The Great Nebula in Orion - Messier 42-43

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The first attempt to image the Great Orion Nebula was back in 1880 by Henry Draper. Ever since then The Great Nebula in Orion is one of the most frequently photographed nebulae in the sky. The main reason for this is that it is the brightest and largest nebula in the northern sky.

Discovery and historical observations

The first published observation of the nebula was done by Johann Baptist Cysat of Lucerne in 1611, published 8 years later. However in 1610, one year before Cysat a French astronomer Nicolas-Claude Fabri de Peiresc did mention the observation of the nebula in his records. Even the Mayans might had referred to the nebula in their creation myth as a smudge of smoke at the middle of the hunter's sword.

Charles Messier first noted the object in 1769, and entered it in his catalogue as 42nd object. In 1880 Henry Draper recorded the first image of the nebula using dry-plate techology with an 11 inch refracting telescope. Three years later Andrew Ainslie Common also using dry plate process recorded several 60 minutes expositions with his 36 inch reflecting telescope of the nebula. The resulting images contained fainter stars and details of the nebula that could have observed visually.

The nebula and star formation in it

The Great Orion Nebula (Messier 42 and 43, NGC 1976 and 1982) is about 1300 light-years from Earth, one of the closest regions of star formation. All the nebulae in the picture, and many others surrounding them (including The Horsehead Nebula, Barnard's Loop, Messier 78, The Flame Nebula) are part of a much extended structure, the Orion Molecular Cloud Complex consisting of molecular gases mostly molecular hydrogen.

Due to its short distance from Earth, the Orion Nebula is the most studied nebula in the sky. All phases of star and planetary system formation can be researched in the object from contracting gas, protoplanetary disks to brown dwarfs and brightly shining hot young stars.

In the center of the Orion Nebula a couple of young stars can be found, forming the asterism called the Trapezium. They generate the ultra violet radiotaion that ionizes the cloud, making it glow in red. The most massive star in the Trapezium is called "Theta1 Orionis C", which turned out to be a binary system. In a few million years it will turn into a red giant, and a supernova.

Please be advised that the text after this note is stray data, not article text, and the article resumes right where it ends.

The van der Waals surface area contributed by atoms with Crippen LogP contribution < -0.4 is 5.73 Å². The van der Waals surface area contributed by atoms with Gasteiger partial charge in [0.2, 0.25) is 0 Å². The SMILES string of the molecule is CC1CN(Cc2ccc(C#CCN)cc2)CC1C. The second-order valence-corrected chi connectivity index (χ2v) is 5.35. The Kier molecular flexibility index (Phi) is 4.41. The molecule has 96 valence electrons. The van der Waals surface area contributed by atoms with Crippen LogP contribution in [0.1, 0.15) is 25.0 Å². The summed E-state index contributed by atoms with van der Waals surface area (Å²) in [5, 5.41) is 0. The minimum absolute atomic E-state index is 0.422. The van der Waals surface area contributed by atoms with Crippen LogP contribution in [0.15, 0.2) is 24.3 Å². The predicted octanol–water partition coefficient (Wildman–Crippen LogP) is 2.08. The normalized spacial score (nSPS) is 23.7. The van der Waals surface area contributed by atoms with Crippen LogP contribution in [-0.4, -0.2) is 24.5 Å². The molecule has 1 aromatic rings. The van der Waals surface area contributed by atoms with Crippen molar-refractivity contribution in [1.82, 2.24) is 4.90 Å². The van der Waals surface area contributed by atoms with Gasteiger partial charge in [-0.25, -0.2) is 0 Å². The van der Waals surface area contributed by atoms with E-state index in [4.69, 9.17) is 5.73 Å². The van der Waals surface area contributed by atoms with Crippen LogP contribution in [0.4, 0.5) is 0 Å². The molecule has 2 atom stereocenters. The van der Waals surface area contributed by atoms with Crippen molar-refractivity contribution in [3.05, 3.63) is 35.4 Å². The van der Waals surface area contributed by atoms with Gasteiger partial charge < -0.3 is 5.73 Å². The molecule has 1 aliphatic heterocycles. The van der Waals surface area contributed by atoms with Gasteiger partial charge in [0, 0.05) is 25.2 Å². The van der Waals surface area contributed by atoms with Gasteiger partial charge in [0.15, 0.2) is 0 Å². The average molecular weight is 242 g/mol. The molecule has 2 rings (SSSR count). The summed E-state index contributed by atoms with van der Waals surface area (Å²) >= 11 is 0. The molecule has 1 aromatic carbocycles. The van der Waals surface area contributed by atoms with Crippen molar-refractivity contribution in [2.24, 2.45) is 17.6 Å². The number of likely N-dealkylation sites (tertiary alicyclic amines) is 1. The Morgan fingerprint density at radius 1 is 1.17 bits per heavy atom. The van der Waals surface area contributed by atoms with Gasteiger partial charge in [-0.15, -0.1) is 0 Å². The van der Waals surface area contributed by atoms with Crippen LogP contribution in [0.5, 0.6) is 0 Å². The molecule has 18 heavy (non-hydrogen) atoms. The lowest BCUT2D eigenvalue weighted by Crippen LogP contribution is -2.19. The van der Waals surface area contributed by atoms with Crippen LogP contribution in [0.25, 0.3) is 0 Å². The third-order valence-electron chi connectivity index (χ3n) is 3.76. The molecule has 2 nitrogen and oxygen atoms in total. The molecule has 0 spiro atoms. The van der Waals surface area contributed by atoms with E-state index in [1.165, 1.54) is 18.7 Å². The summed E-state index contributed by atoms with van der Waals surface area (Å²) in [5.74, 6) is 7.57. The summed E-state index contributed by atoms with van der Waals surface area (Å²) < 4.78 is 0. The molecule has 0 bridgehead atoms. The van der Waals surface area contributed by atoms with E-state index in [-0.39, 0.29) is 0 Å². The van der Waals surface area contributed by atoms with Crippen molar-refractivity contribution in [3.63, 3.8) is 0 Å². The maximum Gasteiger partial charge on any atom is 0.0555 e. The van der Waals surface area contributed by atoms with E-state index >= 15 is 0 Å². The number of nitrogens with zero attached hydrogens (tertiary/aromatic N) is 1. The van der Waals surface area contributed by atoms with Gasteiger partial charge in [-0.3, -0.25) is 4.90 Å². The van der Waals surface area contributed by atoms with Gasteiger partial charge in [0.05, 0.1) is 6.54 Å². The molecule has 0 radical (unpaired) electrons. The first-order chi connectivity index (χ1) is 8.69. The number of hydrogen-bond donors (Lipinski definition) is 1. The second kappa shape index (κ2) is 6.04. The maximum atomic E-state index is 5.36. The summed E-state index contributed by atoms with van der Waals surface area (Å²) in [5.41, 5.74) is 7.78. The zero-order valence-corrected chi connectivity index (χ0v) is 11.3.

Observing the nebula in infrared wavelenghts shows many newly born stars hiding in the cloud, based on this the cloud is also referred as "stellar nursery".

Young stars including the stars of the Trapezium also emit strong stellar winds. When these winds encounter surrounding clouds, they form shockwaves in the gas. The pressure created by the winds also shape the cloud. These winds of young stars of the Trapezium has created a giant bubble in the cloud. Within the Orion Nebula a very complex system of stellar winds, jets and gas motions are present resulting the spectacular appearance of the object featuring wings, tails, bubbles, waves, threads.

Runaway stars

Runaway stars are moving at high speeds compared to the stars in their environment. Sometimes binary stars eject each other at very high speeds when their orbit becomes unstable. Also a supernova explosion in a dense cluster of stars may eject some of the stars. AE Aurigae, μ Columbae and 53 Arietis are all runaway stars located in different parts of the sky, however their origin is common. Tracking back their motion reveals that all of them ran away from the Orion OB1 association several million years ago.

 

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